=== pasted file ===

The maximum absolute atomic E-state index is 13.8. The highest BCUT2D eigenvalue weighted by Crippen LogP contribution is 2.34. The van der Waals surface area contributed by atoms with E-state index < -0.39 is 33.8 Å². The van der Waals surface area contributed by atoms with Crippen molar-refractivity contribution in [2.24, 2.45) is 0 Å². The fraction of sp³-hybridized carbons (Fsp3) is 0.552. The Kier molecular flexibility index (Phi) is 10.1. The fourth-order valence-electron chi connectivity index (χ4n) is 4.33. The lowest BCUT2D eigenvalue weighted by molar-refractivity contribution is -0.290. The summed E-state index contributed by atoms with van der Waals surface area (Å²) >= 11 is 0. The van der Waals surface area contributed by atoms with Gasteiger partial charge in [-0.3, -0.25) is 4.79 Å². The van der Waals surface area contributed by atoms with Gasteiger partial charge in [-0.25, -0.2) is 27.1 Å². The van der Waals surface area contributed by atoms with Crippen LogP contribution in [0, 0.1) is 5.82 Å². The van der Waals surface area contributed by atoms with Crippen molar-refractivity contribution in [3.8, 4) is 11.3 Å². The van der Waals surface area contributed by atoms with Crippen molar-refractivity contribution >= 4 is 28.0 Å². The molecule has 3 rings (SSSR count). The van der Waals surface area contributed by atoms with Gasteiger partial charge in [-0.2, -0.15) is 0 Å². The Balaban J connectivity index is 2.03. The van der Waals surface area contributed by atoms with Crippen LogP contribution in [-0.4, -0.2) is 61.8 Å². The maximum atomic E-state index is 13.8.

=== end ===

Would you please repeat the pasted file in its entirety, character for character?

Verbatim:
The maximum absolute atomic E-state index is 13.8. The highest BCUT2D eigenvalue weighted by Crippen LogP contribution is 2.34. The van der Waals surface area contributed by atoms with E-state index < -0.39 is 33.8 Å². The van der Waals surface area contributed by atoms with Crippen molar-refractivity contribution in [2.24, 2.45) is 0 Å². The fraction of sp³-hybridized carbons (Fsp3) is 0.552. The Kier molecular flexibility index (Phi) is 10.1. The fourth-order valence-electron chi connectivity index (χ4n) is 4.33. The lowest BCUT2D eigenvalue weighted by molar-refractivity contribution is -0.290. The summed E-state index contributed by atoms with van der Waals surface area (Å²) >= 11 is 0. The van der Waals surface area contributed by atoms with Gasteiger partial charge in [-0.3, -0.25) is 4.79 Å². The van der Waals surface area contributed by atoms with Gasteiger partial charge in [-0.25, -0.2) is 27.1 Å². The van der Waals surface area contributed by atoms with Crippen LogP contribution in [0, 0.1) is 5.82 Å². The van der Waals surface area contributed by atoms with Crippen molar-refractivity contribution in [3.8, 4) is 11.3 Å². The van der Waals surface area contributed by atoms with Crippen molar-refractivity contribution >= 4 is 28.0 Å². The molecule has 3 rings (SSSR count). The van der Waals surface area contributed by atoms with Gasteiger partial charge in [-0.2, -0.15) is 0 Å². The Balaban J connectivity index is 2.03. The van der Waals surface area contributed by atoms with Crippen LogP contribution in [-0.4, -0.2) is 61.8 Å². The maximum atomic E-state index is 13.8.